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Soil Science Society of America Journal Abstract -

Pedogenesis and Cementation in Calcareous Till in Indiana


This article in SSSAJ

  1. Vol. 61 No. 4, p. 1098-1104
    Received: Apr 1, 1996

    * Corresponding author(s): dfranzmeier@dept.agry.purdue.edu
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  1. S. L. McBurnett and
  2. D. P. Franzmeier 
  1. Natural Resources Conservation Service, 436 North West Street, Winamac, IN 46996
    Agronomy Dep., Purdue Univ., W. Lafayette, IN 47907



Glacial till is extensive in the north central USA. In Indiana, it is calcareous and dense and has high strength and low hydraulic conductivity. It limits root growth and water movement. Its strength has been attributed to compression by thick glacial ice resting on till during deposition. It is not known if chemical cementation also contributes to its strength. In some soils, argillans coat the large prisms in the till-derived C horizons, and in others, calcans coat the prisms. The objective of this study was to learn if the kind of cutans indicates how water moves through till and if some of the till's strength is due to chemical cementation. We sampled six pedons in Delaware County, Indiana, to a depth of 3 m. Soils with argillans in the till-derived upper C horizon had outwash strata 2 to 3 m below the surface, and those with calcans lacked outwash. We postulate that argillans indicate that water moves through planar voids in the till and into outwash strata and calcans indicate that the planar voids end in the till. To look for possible cementing agents, we extracted soil samples with acid oxalate (o), citrate-bicarbonate-dithionite (d), and NaOH (n) and determined Fe, Al, and Si in the extracts. We also determined soil strength with a modulus of rupture test. Strength was higher in Cd horizons than in the solum, so strength was lost during soil formation. Strength was positively correlated with extractable Si (Sio, Sid, and/or Sin) and CaCO3 equivalent and was negatively correlated with clay and extractable Fe and Al. We conclude that the strength of the glacial till C horizons is due in part to weak cementation by silica, carbonates, or both.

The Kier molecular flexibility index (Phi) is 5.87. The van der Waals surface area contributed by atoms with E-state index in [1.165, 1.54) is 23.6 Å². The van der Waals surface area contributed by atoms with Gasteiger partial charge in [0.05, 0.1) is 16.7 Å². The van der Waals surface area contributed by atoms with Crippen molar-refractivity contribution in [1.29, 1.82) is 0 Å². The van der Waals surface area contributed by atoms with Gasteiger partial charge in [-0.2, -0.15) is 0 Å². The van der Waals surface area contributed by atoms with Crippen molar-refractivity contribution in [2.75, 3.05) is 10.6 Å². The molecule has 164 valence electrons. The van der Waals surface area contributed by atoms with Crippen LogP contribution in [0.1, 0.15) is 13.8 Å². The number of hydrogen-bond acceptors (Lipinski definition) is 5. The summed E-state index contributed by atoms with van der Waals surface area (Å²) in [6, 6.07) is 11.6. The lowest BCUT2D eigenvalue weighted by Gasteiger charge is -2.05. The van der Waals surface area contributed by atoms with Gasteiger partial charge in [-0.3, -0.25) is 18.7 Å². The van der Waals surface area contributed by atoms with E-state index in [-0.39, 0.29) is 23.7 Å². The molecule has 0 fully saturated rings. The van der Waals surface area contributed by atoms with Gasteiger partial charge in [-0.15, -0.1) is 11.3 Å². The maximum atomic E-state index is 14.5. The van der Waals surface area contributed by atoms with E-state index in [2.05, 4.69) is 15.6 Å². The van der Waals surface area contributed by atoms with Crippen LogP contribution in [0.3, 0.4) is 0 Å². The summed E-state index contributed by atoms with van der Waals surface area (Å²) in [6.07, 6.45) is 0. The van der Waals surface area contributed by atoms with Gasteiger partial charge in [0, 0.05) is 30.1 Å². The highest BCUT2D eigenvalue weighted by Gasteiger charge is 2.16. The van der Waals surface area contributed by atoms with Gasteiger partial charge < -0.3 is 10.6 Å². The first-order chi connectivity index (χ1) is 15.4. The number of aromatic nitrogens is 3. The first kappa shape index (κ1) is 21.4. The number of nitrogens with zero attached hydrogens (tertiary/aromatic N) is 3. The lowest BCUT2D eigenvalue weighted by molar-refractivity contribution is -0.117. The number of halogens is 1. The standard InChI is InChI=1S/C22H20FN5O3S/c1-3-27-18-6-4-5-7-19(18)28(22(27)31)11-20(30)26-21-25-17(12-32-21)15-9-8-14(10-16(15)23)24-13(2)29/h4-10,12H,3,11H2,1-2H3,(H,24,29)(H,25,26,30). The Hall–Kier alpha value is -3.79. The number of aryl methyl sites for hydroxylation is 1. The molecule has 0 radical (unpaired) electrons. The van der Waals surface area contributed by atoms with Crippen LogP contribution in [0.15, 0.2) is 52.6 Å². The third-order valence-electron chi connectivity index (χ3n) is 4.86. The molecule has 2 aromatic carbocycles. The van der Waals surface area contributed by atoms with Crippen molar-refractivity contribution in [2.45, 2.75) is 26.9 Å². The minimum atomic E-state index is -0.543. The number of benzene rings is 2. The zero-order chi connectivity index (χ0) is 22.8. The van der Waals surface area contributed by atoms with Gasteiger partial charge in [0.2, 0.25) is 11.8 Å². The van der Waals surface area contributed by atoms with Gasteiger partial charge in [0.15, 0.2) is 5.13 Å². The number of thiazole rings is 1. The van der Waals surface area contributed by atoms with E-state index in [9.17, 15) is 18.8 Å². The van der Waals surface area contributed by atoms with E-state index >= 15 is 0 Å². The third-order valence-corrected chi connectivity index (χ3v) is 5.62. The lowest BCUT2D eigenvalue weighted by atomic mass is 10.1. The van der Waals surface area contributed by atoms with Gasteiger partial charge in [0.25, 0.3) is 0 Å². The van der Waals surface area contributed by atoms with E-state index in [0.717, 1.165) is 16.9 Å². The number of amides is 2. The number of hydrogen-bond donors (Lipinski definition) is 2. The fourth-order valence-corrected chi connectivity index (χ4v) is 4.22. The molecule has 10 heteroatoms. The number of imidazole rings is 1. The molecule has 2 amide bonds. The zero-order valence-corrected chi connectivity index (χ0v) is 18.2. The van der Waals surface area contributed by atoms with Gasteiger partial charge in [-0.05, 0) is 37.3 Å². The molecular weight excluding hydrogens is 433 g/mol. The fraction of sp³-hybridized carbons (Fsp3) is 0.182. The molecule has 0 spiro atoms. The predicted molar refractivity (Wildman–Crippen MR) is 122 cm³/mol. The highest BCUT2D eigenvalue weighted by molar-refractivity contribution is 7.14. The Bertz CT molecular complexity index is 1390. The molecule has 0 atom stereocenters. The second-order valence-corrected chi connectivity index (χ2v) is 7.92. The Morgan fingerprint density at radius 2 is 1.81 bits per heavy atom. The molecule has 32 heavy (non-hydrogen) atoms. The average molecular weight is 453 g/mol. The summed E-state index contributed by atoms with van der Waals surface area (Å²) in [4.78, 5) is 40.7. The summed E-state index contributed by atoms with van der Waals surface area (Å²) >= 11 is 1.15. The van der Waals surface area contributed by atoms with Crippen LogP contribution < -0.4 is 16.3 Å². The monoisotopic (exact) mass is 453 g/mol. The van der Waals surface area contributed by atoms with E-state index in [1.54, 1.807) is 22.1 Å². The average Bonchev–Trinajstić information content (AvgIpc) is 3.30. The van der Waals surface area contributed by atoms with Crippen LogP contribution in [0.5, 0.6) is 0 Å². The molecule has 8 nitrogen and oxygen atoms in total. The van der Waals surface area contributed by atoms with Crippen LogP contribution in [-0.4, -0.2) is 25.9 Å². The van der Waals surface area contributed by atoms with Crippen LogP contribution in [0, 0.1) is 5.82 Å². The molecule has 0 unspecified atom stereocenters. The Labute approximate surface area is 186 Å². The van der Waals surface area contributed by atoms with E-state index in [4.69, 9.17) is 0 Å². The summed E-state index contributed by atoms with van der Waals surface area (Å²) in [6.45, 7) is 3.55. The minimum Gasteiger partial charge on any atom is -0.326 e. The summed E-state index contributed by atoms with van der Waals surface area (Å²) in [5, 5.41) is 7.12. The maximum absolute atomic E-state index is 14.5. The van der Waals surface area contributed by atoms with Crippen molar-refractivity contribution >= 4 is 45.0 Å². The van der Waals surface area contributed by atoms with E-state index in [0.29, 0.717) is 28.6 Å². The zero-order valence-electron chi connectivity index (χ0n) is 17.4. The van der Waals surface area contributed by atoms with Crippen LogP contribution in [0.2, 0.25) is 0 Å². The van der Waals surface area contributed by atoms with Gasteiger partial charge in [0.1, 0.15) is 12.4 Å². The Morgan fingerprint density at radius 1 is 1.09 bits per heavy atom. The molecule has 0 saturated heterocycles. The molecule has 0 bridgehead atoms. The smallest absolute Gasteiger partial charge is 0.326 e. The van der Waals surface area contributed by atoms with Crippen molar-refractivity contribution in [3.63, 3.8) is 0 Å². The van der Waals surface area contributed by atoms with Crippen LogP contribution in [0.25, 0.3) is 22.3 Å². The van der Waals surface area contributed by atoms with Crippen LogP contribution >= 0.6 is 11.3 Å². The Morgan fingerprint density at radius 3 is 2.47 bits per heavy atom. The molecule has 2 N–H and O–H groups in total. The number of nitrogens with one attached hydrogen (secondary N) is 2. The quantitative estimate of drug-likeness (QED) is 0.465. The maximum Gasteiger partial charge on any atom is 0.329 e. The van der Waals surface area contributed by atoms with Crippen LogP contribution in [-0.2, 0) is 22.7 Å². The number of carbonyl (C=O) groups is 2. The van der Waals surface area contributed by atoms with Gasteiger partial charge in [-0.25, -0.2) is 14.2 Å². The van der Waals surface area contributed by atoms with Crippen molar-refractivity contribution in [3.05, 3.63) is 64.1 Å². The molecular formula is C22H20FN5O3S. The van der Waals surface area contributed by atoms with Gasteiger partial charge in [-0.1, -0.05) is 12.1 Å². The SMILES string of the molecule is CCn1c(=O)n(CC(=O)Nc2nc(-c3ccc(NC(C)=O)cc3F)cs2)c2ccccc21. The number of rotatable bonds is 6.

Journal Paper no. 14996 of Purdue Univ. Agric. Research Programs.

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